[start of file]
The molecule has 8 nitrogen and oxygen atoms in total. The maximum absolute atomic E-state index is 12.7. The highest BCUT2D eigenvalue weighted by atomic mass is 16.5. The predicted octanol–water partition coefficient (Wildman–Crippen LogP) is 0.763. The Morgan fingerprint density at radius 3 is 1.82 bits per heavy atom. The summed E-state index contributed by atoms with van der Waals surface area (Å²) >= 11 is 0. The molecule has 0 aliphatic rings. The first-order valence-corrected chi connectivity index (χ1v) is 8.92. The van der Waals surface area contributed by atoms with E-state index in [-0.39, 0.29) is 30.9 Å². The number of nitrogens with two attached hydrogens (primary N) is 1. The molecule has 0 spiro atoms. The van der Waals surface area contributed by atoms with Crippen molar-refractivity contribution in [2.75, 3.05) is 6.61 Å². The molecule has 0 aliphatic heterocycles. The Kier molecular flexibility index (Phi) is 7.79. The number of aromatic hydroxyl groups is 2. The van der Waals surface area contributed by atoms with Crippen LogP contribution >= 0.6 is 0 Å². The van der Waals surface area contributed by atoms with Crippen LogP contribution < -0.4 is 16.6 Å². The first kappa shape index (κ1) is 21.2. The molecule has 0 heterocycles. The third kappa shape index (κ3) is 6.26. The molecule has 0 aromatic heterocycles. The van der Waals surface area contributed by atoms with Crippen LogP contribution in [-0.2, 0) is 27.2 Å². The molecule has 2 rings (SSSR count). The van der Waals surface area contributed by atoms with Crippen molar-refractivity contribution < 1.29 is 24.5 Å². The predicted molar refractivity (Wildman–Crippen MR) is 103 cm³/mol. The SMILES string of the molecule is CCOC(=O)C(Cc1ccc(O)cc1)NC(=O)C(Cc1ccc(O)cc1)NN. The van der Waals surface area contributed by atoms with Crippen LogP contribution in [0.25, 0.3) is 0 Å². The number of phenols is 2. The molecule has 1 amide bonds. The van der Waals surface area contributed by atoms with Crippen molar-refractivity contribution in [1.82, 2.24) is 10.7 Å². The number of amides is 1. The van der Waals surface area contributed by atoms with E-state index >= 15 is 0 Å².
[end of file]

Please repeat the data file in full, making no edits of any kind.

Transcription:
The molecule has 8 nitrogen and oxygen atoms in total. The maximum absolute atomic E-state index is 12.7. The highest BCUT2D eigenvalue weighted by atomic mass is 16.5. The predicted octanol–water partition coefficient (Wildman–Crippen LogP) is 0.763. The Morgan fingerprint density at radius 3 is 1.82 bits per heavy atom. The summed E-state index contributed by atoms with van der Waals surface area (Å²) >= 11 is 0. The molecule has 0 aliphatic rings. The first-order valence-corrected chi connectivity index (χ1v) is 8.92. The van der Waals surface area contributed by atoms with E-state index in [-0.39, 0.29) is 30.9 Å². The number of nitrogens with two attached hydrogens (primary N) is 1. The molecule has 0 spiro atoms. The van der Waals surface area contributed by atoms with Crippen molar-refractivity contribution in [2.75, 3.05) is 6.61 Å². The molecule has 0 aliphatic heterocycles. The Kier molecular flexibility index (Phi) is 7.79. The number of aromatic hydroxyl groups is 2. The van der Waals surface area contributed by atoms with Crippen LogP contribution >= 0.6 is 0 Å². The van der Waals surface area contributed by atoms with Crippen LogP contribution < -0.4 is 16.6 Å². The first kappa shape index (κ1) is 21.2. The molecule has 0 heterocycles. The third kappa shape index (κ3) is 6.26. The molecule has 0 aromatic heterocycles. The van der Waals surface area contributed by atoms with Crippen LogP contribution in [-0.2, 0) is 27.2 Å². The molecule has 2 rings (SSSR count). The van der Waals surface area contributed by atoms with Crippen molar-refractivity contribution < 1.29 is 24.5 Å². The predicted molar refractivity (Wildman–Crippen MR) is 103 cm³/mol. The SMILES string of the molecule is CCOC(=O)C(Cc1ccc(O)cc1)NC(=O)C(Cc1ccc(O)cc1)NN. The van der Waals surface area contributed by atoms with Crippen LogP contribution in [0.25, 0.3) is 0 Å². The number of phenols is 2. The molecule has 1 amide bonds. The van der Waals surface area contributed by atoms with Crippen molar-refractivity contribution in [1.82, 2.24) is 10.7 Å². The number of amides is 1. The van der Waals surface area contributed by atoms with E-state index >= 15 is 0 Å².